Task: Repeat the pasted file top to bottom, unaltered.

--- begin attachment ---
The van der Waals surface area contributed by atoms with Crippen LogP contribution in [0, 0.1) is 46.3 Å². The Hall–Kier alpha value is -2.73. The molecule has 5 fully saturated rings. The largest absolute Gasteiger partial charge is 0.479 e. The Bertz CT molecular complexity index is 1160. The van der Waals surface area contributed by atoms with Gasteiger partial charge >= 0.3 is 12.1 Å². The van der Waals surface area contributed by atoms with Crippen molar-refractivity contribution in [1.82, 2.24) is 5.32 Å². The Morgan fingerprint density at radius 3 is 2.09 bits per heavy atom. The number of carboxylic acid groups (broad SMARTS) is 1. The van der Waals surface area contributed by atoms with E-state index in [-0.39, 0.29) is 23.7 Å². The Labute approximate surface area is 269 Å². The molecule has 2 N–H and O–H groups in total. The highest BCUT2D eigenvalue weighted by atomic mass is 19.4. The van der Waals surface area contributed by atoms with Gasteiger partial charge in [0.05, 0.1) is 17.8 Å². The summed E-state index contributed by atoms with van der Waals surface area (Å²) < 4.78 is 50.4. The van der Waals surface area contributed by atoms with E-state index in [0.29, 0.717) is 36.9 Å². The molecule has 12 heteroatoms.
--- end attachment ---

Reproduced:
The van der Waals surface area contributed by atoms with Crippen LogP contribution in [0, 0.1) is 46.3 Å². The Hall–Kier alpha value is -2.73. The molecule has 5 fully saturated rings. The largest absolute Gasteiger partial charge is 0.479 e. The Bertz CT molecular complexity index is 1160. The van der Waals surface area contributed by atoms with Gasteiger partial charge >= 0.3 is 12.1 Å². The van der Waals surface area contributed by atoms with Crippen molar-refractivity contribution in [1.82, 2.24) is 5.32 Å². The Morgan fingerprint density at radius 3 is 2.09 bits per heavy atom. The number of carboxylic acid groups (broad SMARTS) is 1. The van der Waals surface area contributed by atoms with E-state index in [-0.39, 0.29) is 23.7 Å². The Labute approximate surface area is 269 Å². The molecule has 2 N–H and O–H groups in total. The highest BCUT2D eigenvalue weighted by atomic mass is 19.4. The van der Waals surface area contributed by atoms with Gasteiger partial charge in [0.05, 0.1) is 17.8 Å². The summed E-state index contributed by atoms with van der Waals surface area (Å²) < 4.78 is 50.4. The van der Waals surface area contributed by atoms with E-state index in [0.29, 0.717) is 36.9 Å². The molecule has 12 heteroatoms.